Importantly for Korro Bio, ADAR is an RNA-binding protein and edits RNA through post-transcriptional modification of messenger RNA (mRNA) transcripts by changing the nucleotide content of the RNA. That means the company's technology doesn't induce any double-stranded breaks in DNA as CRISPR-based editing techniques can do, and that the edits it makes aren't permanent changes to the genome. Its aim is to selectively edit mRNA to make changes to specific codons.

"We avoid issues around gene editing which are permanent modification. By modifying the RNA, we're actually doing a transient edit," explained Korro Bio Cofounder and Senior Vice President of Technology Andrew Fraley. "Those RNAs are temporary molecules in the cells because they're being retranscribed from the DNA, but we're never actually changing the original information."

The company also believes this is a better approach to gene editing-based therapeutics because this process happens naturally in cells.

"If I take a cell out of your body and crack it open, this editing system was actually already in there. And there's also this element that's transient, so it's not like CRISPR-Cas9, or a zinc finger, or a TALEN, where you've got to put it in [the cell]," added company Cofounder and Chairman Nessan Bermingham. "The reality is that we're co-opting an endogenous system in your cell to do exactly what it's there to do."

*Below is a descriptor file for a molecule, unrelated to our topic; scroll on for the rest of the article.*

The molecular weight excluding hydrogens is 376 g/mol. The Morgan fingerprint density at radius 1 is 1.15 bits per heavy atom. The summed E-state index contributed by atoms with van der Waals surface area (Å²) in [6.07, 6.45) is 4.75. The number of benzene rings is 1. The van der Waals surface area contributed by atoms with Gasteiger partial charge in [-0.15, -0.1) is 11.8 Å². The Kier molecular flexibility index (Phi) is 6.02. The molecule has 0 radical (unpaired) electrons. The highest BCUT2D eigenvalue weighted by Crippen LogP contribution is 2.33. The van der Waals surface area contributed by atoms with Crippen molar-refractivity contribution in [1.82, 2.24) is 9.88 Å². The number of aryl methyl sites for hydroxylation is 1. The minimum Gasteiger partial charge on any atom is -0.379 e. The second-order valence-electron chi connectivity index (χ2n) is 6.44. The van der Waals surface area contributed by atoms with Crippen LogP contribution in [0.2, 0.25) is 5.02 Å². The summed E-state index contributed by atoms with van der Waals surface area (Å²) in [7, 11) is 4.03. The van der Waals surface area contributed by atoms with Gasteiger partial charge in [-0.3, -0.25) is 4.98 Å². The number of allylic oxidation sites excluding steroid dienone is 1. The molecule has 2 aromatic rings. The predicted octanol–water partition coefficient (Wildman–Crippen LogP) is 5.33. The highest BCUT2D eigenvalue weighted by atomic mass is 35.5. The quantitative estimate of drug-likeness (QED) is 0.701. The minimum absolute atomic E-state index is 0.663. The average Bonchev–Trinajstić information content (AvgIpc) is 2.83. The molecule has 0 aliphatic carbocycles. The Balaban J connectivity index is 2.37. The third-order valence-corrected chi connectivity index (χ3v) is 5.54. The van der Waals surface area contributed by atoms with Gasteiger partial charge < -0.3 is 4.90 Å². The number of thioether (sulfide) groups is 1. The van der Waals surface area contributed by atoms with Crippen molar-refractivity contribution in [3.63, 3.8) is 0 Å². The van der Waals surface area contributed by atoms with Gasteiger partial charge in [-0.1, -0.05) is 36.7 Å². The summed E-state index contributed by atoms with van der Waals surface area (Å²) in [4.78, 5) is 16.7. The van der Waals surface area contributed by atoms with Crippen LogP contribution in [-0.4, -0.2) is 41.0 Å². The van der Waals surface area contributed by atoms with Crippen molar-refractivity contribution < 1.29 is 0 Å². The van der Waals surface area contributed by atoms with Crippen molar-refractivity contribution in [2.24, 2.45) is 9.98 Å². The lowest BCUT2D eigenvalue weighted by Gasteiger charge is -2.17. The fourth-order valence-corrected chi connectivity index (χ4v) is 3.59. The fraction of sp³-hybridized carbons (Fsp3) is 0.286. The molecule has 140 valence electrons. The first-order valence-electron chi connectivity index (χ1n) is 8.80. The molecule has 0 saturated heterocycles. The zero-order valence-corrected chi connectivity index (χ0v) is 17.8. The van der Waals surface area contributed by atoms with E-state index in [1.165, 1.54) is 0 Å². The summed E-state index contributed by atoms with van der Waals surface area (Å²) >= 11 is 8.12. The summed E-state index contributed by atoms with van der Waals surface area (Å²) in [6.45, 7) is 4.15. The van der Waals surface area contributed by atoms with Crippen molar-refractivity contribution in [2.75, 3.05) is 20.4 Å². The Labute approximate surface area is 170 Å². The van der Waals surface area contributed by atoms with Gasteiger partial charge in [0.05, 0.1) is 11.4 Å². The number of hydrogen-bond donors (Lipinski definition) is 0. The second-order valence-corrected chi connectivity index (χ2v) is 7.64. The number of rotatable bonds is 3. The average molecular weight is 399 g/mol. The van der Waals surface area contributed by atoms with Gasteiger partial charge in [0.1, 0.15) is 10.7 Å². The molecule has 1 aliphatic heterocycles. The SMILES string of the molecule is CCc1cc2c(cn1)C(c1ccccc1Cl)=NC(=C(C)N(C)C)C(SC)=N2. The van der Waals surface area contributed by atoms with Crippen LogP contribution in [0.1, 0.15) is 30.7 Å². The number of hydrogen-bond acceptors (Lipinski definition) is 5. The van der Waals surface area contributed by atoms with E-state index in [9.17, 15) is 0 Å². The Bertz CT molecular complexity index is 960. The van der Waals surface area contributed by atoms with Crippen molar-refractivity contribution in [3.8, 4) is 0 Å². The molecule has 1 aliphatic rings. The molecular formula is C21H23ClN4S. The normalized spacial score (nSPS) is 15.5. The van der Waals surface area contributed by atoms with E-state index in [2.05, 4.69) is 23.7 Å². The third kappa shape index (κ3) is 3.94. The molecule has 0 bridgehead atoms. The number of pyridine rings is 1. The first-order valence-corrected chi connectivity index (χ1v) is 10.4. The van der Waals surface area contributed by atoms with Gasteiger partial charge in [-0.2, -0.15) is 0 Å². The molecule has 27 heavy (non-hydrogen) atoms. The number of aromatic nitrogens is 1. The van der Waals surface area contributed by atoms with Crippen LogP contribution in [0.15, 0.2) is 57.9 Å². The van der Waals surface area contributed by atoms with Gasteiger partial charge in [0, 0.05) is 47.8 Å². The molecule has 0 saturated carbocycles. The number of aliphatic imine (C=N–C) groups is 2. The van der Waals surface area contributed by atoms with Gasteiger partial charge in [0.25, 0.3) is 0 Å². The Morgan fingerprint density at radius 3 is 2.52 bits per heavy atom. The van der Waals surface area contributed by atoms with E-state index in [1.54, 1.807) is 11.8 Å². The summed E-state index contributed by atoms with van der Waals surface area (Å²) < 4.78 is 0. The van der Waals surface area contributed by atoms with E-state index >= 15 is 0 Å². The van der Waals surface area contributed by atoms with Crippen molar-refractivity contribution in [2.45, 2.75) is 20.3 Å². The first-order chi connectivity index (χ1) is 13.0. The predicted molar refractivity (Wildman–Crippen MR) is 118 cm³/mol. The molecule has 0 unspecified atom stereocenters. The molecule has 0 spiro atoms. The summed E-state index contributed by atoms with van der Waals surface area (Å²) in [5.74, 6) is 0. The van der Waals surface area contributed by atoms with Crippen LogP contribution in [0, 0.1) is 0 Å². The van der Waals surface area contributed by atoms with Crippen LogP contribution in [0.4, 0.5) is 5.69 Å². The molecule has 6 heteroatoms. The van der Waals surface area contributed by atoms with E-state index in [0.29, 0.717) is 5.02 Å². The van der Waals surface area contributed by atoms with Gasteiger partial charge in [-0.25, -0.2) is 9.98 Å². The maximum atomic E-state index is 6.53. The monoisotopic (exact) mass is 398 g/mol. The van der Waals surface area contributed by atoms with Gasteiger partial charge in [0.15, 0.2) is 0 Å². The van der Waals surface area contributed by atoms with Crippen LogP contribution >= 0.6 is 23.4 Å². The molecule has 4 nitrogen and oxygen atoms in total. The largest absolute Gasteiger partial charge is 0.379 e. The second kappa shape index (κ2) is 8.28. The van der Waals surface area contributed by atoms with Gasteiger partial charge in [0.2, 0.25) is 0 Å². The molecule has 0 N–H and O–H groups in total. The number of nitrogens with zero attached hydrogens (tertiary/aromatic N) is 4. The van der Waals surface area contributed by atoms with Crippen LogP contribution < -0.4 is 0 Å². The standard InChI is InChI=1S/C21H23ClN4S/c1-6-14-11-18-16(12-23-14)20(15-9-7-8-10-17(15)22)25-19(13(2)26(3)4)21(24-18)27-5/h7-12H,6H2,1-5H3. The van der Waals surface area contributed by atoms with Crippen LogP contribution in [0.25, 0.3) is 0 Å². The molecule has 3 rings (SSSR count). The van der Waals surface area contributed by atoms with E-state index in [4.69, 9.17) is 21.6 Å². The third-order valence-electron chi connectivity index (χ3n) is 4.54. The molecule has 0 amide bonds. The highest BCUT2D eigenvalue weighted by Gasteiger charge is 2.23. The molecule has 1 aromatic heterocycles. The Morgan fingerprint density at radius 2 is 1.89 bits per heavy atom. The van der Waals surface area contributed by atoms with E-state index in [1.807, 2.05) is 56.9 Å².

Bermingham — who served as founding CEO of CRISPR-based biopharmaceuticals developer Intellia Therapeutics — noted that an important part of creating gene editing-based therapeutics is the verification and validation of targets in the body. Avoiding permanent changes to the genome allows for the developers of such therapeutics to continue modifying and improving their treatments as new research emerges on the effects of gene mutations on disease and on the possible side effects of editing.